Question: “What is a Nested Correspondent Banking Account?”
A nested correspondent banking account is one where a service provider sets up a master correspondent banking account at a large bank. Then the provider brings in smaller offshore banks under his master account.
A nested correspondent banking account allows smaller banks to deal with providers experienced in their industry rather than with a larger bank that probably has no time for this business.
The service provider for the nested correspondent banking account might be a mid-tier bank, financial technology company, or a “money service company.”
A money service company is a legal catch-all term used by financial regulators to define any businesses that transmits or converts money. A money service company is a non-bank financial services provider.
The key to a service provider being approved for a nested correspondent banking account is a high-tech compliance program. One capable of knowing the client of the sub-bank plus tracing the source of all inbound wires and testing the receiver of all outbound wires.
These fintech nested correspondent bank account providers have compliance systems that analyze the clients of your bank’s clients, or provide KYCC.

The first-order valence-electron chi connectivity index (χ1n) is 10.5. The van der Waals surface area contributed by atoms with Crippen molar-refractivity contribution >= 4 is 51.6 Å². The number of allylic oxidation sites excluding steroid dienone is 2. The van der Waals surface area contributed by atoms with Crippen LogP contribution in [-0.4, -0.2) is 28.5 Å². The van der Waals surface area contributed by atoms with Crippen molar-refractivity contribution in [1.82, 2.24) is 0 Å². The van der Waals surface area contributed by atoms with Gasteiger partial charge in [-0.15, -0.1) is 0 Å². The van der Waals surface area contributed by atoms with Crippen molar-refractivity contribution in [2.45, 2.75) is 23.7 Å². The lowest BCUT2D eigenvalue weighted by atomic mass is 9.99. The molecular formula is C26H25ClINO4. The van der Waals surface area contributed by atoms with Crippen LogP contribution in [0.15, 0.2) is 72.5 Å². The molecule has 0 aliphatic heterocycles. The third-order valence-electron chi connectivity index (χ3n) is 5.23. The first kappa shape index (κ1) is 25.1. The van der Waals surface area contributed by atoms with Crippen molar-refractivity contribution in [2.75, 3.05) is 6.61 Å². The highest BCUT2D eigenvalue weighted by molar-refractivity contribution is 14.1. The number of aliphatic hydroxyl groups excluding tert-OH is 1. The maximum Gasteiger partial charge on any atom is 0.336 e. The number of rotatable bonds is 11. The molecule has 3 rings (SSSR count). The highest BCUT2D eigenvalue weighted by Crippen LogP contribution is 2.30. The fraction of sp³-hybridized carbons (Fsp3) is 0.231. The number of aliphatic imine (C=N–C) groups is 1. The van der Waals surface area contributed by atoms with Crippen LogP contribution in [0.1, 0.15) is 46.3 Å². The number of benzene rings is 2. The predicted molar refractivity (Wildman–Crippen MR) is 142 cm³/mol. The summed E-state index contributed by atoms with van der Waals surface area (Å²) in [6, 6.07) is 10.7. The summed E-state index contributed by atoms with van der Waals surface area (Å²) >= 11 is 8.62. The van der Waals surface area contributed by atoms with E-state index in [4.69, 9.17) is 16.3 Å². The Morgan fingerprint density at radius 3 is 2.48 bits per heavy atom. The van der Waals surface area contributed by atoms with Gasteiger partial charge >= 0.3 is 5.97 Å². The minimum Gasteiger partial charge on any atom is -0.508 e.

Know your client’s client has become the buzzword in 2017 as banks seek to reduce risk and automate compliance. For more, see: correspondent banks powered by machine learning.
Filling The Gap
Nested correspondent account providers are filling a gap in the industry. Large banks stopped providing correspondent services to small international banks because of the high costs of compliance and the risk of fines.
Fintech companies are solving both of these issues by developing high-tech software and systems that manage compliance risks far more efficiently than the legacy systems at large banks. And they’re willing to put their money on the line… to bet on their IT, as it were.
That is to say, nested correspondent banking account providers must put up a sizable bond. In most cases, the provider will put up millions of dollars to secure the account.
This cash is an insurance policy for the correspondent bank. If they get hit with a fine, it’s coming out of the provider’s reserve fund.
Before machine learning and big data, the risk of loss was too great. No bank would risk a million dollar fine to provide services to a correspondent bank that generates $50,000 a year in profit.
Today, this risk of loss is reduced because of the provider’s compliance programs. Also, the cost of compliance is reduced through automation.
I hope you’ve found this article on nested correspondent accounts to be helpful. For more information on my services, see www.NagelLaw.com or call me at (412) 749-0500. I’ve been assisting international banks for over 15 years and can work with you to secure a correspondent account.